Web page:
thank you so much for the wonderful work you are doing Bente!

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  2. I think I remember some of your photos on the wall was in your blog. Good work !
    Are those Sami people related to any other ethnic geoup or are they totally unique isolated group ?
    (from the study of Gene kind — you know, all the europians said to be originated from 7 persons
    came from north Africa.)

    Liked by 1 person

  3. Congratulations Bente, wishing you a lot of succes with your excellent work. Your photos are beautiful as Always, I like the little house on the first photo so much, it looks like a Hobbit house, and also the Sami people.

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  4. I first learned about the Sámi people when an article on them was published on National Geographic quite a few years ago. Their way of life really captivated me, and made me wish someday to have the chance to meet them. This post of yours is a nice reminder of that, and congratulations for the exhibition, Bente!

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    1. Thank you Bama, and maybe one day you’ll put on warm clothes and travel for a visit. And I might travel the other way, since you are also making your part of the world very captivating.

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  5. In the eighties (1986 I believe) I spoke with the then prince Harold in The Hague (Netherlands) and I recall that he mentioned to me the Sámi people and told me about their traditions. Unfortunately I never got the time on my working trip to Norway the month after but except for fish farms and offshore activities I do remember to have withdrawn some cash from the world’s first ATM in a small town a bit North of Oslo. Thanks for this document and I see that you use the same (or virtually the same) frames as I do for my photographs.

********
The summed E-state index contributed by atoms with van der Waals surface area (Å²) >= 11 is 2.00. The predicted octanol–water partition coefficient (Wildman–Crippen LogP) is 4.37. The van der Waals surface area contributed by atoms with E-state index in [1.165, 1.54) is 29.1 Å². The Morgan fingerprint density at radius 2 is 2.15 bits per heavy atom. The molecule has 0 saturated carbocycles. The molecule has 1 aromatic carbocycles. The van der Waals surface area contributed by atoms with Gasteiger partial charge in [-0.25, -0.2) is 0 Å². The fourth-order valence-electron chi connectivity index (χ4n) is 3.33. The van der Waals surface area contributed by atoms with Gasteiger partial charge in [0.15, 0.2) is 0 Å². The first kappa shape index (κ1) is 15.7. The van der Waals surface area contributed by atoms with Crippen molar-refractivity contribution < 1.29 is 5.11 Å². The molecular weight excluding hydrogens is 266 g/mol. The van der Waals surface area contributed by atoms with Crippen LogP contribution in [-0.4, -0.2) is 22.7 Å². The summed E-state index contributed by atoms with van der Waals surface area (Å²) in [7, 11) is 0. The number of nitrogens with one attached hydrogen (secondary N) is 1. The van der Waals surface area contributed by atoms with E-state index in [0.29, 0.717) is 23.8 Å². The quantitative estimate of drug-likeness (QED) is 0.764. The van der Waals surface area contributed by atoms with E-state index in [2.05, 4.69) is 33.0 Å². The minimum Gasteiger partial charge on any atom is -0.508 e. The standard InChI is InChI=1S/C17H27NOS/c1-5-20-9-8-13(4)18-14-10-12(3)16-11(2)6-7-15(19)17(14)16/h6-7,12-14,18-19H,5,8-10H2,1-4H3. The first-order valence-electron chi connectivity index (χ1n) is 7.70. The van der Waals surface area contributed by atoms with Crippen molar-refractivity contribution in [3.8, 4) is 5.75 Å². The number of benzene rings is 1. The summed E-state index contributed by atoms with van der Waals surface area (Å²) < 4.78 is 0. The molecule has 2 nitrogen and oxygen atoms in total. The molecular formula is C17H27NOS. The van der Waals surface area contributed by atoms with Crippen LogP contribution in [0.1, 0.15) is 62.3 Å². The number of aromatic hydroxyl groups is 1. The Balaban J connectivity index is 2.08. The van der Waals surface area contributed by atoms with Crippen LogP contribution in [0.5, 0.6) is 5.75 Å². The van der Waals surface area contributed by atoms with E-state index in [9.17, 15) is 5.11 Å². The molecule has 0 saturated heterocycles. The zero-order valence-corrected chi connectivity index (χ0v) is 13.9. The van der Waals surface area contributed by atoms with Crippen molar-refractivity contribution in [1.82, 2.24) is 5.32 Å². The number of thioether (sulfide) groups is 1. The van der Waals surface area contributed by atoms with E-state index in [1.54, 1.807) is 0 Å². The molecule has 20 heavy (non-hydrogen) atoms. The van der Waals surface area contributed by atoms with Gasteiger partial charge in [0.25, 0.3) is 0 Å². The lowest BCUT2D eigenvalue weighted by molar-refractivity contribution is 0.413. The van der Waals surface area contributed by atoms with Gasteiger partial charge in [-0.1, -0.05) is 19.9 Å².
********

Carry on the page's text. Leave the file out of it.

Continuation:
Greetings from Napier in South Africa,

    Herman van Bon

    P.S. If by any chance you visit Arendal bring my personal greetings to Asbjorn and Bente Anderson (they are well known over there) 😉

    Liked by 1 person

  6. The setting for your photos seems somehow perfect. They belong with people in a way more intimate than a gallery. They’re beautiful, and I’m so pleased for you that such an exhibition has come to fruition.

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  7. I have seen and appreciated many of your reindeer and cultural photos over the past few years on your blog. It’s wonderful to see them gathered in an exhibition for such a good cause. I hope it helps this small culture keep its identity, language and land.

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  8. Congratulations for Your work in bringing culture and Identity to light…Very informative and richly educational…Please continue Your good work !!!

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  9. Hi Bente,
    I read your pets post and I am looking for a Gordon setter breeder. We moved to Oslo last year and are looking into getting a dog. Every time we are on a hike or cross country skiing I see the Gordon setter and I just feel this is the type of breed for us. Could you maybe help me find a breeder in the bærum area?